Oakland Local's Eric Anderson wrote an article describing the turn toward business incubation centers building a new and just economy. Read the article below!
Business Incubators could be a huge resource for creating the kind of local, sustainable, inclusive businesses that will promote the revitalization of Oakland, as opposed to its gentrification.
Unfortunately, the flaw of a catch-all term like “business incubator” is its tendency to obscure important differences among what-all is caught, leading to the misrepresentation of the misifts. As certain characteristics end up most commonly associated with the term, they are assumed to apply to all versions of “incubators.” So big names like Y-Combinator, Techstars and Kicklabs come to define the genre, instead of being defined by it.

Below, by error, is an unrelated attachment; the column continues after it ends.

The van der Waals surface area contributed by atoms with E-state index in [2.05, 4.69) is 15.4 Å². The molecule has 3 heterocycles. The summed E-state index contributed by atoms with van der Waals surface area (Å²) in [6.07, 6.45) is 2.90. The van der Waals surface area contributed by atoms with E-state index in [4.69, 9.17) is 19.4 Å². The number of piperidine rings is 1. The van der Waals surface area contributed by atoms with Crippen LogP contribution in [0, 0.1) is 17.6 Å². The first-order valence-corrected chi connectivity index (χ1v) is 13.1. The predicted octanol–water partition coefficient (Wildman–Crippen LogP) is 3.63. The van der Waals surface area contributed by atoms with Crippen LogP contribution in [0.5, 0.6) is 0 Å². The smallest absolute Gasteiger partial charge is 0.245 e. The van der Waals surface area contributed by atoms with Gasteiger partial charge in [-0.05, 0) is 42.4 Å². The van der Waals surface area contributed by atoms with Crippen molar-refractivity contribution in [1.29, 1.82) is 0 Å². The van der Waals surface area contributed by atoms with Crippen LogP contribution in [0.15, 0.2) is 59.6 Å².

As a result, the terms “incubator” and “accelerator” are increasingly synonymous with tech-focused grooming factories that work by converting startups into roulette-like investment opportunities.
And the Sustainable Economies Law Center (SELC) along with several other organizations including Project Equityand Green Collar Community, has created a new Worker-Cooperative Academy, a pseudo-incubator designed to help startups, as well as established businesses, navigate the legal, institutional, and tax peculiarities specific to worker cooperatives.
Some of these programs are very new. Both Uptima and the Bay Area Worker-Coop Academy are just now approaching their application deadlines (there’s still time!) for their first cohorts. Ricardo Nuñez of the Sustainable Economies Law Center said, “this is a pilot academy, we are creating the curriculum, and trying to figure out where we can, in the future, increase our impact creating successful worker owned businesses.”